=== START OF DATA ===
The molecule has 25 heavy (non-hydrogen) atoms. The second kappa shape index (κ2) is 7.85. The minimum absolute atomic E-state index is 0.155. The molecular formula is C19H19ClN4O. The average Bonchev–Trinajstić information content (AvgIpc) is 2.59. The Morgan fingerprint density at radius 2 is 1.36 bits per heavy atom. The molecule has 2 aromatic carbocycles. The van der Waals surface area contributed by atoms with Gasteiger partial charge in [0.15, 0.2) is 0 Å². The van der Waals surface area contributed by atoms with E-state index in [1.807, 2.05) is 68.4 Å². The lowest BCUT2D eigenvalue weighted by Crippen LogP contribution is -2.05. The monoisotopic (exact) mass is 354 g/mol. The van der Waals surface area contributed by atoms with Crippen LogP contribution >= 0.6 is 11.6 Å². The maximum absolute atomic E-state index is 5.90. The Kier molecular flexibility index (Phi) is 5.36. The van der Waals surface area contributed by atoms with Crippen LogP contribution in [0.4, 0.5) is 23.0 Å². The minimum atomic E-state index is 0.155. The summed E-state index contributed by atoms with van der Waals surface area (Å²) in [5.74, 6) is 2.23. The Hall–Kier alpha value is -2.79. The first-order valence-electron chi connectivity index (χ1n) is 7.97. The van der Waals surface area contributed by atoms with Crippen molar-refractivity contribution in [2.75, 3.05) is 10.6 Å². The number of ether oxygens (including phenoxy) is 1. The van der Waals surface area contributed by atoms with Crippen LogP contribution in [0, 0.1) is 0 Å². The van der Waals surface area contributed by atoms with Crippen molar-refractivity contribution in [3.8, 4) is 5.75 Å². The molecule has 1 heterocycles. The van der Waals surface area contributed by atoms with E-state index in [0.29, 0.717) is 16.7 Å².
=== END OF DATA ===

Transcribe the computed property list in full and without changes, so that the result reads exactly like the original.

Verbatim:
The molecule has 25 heavy (non-hydrogen) atoms. The second kappa shape index (κ2) is 7.85. The minimum absolute atomic E-state index is 0.155. The molecular formula is C19H19ClN4O. The average Bonchev–Trinajstić information content (AvgIpc) is 2.59. The Morgan fingerprint density at radius 2 is 1.36 bits per heavy atom. The molecule has 2 aromatic carbocycles. The van der Waals surface area contributed by atoms with Gasteiger partial charge in [0.15, 0.2) is 0 Å². The van der Waals surface area contributed by atoms with E-state index in [1.807, 2.05) is 68.4 Å². The lowest BCUT2D eigenvalue weighted by Crippen LogP contribution is -2.05. The monoisotopic (exact) mass is 354 g/mol. The van der Waals surface area contributed by atoms with Crippen LogP contribution >= 0.6 is 11.6 Å². The maximum absolute atomic E-state index is 5.90. The Kier molecular flexibility index (Phi) is 5.36. The van der Waals surface area contributed by atoms with Crippen LogP contribution in [0.4, 0.5) is 23.0 Å². The minimum atomic E-state index is 0.155. The summed E-state index contributed by atoms with van der Waals surface area (Å²) in [5.74, 6) is 2.23. The Hall–Kier alpha value is -2.79. The first-order valence-electron chi connectivity index (χ1n) is 7.97. The van der Waals surface area contributed by atoms with Crippen molar-refractivity contribution in [2.75, 3.05) is 10.6 Å². The number of ether oxygens (including phenoxy) is 1. The van der Waals surface area contributed by atoms with Crippen LogP contribution in [0, 0.1) is 0 Å². The van der Waals surface area contributed by atoms with Crippen molar-refractivity contribution in [3.8, 4) is 5.75 Å². The molecule has 1 heterocycles. The van der Waals surface area contributed by atoms with E-state index in [0.29, 0.717) is 16.7 Å².